The first imam of the Auwal Masjid was Tuan Guru [Imam Abdullah] from 1797 to 1800, followed by Imam 'Abdul 'Alim [1800-18101, Imam Sourdeen [1810-1822], Imam Achmat van Bengalen [1822-1843], Imam Abdol Barrie [1843-1851 ], Imam Mochamat Achmat [Muhammad Ahmad] [1851-1872], Imam Saddik Achmat [Sadiq Ahmad] [1872-1878], Imam Gamja Mochamat Achmat [Hamza Muhammad Ahmad] [1878Â1912], Imam Amienodien Gamja [Amin al-D7n Hamzah] [1936-1955], Imam Gasant Achmat Gamja [Hasan Ahmad Hamzah] [1955-1980]. The second site [adjacent to Auwal Masjid] is presently occupied by the family of the late imam of Auwal Masjid , Imam Gasant Achmat Gamja [Hasan Ahmad Hamzah] [d 1981], a descendant of Corridon of Ceylon. Prior to the construction of the "Saartjie's Masjid", the construction of masajid [sing masjid] and open freedom of worship were strictly prohibited in the Cape. The only "Kerk" [Church] permitted in the Colony was that of the Dutch Reformed Church. It was only in 1936 that extensive renovations were made to the Auwat Masjid.
1797 Second application for a masjid site 21
An application for another masjid site was made towards the end of 1790s. John Barrow, writing about religion at the Cape in 1797, comments that the "Malay-Mohammedans not being able to obtain permission to build a Mosque, perform their public services in the stone quarries at the head of the town". This initial place of public worship of the Cape Muslims is today a derelict piece of land situated just off Chiappini Street in Bo-Kaap, Cape Town.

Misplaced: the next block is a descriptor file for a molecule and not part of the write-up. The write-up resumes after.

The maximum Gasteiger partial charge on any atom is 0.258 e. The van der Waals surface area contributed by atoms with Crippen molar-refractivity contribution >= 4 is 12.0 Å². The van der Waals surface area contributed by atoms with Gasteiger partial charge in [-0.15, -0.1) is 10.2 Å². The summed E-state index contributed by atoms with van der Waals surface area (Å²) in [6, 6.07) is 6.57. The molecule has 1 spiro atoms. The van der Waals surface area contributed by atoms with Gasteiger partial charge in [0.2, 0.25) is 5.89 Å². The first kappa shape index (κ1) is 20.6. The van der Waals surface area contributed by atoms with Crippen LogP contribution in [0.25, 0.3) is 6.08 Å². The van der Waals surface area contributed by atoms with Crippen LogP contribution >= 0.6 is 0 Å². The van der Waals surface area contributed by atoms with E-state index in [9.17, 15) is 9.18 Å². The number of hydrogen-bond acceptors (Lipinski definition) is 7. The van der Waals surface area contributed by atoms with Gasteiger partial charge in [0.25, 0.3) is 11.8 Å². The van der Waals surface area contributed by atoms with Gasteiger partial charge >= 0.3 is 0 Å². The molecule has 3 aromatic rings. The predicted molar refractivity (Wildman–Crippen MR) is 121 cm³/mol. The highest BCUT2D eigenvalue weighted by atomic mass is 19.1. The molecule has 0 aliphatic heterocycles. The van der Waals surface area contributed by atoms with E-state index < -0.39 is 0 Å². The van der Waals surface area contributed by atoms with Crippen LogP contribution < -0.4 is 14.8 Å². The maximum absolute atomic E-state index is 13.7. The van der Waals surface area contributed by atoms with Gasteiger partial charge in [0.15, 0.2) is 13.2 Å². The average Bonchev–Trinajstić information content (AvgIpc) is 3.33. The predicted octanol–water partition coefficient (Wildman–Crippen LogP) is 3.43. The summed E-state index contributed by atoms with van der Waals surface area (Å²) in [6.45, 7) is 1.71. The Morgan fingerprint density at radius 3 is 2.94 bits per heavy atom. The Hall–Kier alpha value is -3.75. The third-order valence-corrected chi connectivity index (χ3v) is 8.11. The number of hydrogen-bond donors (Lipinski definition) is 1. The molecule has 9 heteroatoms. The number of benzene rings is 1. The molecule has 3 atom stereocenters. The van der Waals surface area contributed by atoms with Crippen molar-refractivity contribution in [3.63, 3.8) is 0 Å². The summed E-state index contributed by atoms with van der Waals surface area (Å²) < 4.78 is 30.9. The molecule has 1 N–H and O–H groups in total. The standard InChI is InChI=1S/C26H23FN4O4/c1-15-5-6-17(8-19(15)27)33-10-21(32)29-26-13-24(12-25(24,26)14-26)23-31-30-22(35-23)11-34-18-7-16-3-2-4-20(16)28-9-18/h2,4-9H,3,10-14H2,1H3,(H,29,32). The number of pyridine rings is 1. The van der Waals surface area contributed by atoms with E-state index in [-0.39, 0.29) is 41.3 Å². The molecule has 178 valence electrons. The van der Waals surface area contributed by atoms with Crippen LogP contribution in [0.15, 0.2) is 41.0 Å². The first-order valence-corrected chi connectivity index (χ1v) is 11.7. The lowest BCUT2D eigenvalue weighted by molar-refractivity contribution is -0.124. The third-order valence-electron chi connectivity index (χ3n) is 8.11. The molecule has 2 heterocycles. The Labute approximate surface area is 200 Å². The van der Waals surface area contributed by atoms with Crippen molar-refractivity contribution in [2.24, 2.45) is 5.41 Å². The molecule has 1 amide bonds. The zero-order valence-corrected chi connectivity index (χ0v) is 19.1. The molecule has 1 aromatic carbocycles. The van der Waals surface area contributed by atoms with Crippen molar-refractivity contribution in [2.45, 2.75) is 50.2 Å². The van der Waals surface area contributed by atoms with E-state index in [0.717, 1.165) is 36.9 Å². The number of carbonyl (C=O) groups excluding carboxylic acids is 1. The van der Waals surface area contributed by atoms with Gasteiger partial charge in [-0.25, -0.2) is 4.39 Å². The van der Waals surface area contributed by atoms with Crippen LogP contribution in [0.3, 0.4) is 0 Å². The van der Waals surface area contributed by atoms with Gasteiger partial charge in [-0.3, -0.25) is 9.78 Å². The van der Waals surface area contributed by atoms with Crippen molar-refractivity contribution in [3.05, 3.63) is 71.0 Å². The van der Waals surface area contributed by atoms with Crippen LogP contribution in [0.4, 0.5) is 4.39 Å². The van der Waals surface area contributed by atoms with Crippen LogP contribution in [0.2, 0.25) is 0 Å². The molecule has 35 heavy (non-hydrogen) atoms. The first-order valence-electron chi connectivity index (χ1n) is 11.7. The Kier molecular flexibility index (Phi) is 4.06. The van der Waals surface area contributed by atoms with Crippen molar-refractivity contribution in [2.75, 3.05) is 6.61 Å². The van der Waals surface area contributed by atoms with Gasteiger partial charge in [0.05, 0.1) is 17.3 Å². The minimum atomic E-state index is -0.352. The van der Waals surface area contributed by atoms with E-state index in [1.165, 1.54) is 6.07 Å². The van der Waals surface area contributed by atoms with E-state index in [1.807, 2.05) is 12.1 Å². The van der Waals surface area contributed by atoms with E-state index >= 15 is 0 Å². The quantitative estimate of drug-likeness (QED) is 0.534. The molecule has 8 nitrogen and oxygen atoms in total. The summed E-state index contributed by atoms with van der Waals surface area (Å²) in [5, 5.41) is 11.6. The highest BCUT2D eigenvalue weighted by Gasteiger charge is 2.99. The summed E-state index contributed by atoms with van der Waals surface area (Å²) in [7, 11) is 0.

Imam Achmat van Bengalen in his evidence to the Bigge and Colebrooke Commission of 1825 said that although it had been the policy of the Dutch not to permit the construction of any masjid, General Janssens had earlier given authority for one at the Cape when Janssens had enlisted the Free Malays to serve as soldiers to fight against the British.
Imam Achmat, however, was unable to tender proof of his assertion. He maintained that the papers given to him by Craig and Janssens were lost as a result of the privilege the fiscal authorities had of breaking and searching their homes and properties and harrassing them without warrant.
1799 Visit of Mirza Abu Talib Khan 22
In 1799, Mirza Abu Talib Khan visited the Cape of Good Hope. He came from a feudal background in India and had contacts with the court of Awdah [Oudh]. He was of Persian lineage, hence the title 'Mirza'. He recorded his impressions of travel in Europe during 1799-1803 in Masir-i Talibi fi Biladi Afranji, which is one of the first introductions to modern western civilization written by a Muslim. The Mirza states that while he was at the Cape, he "had met with many pious, good Mussalmans, several of whom possessed properties".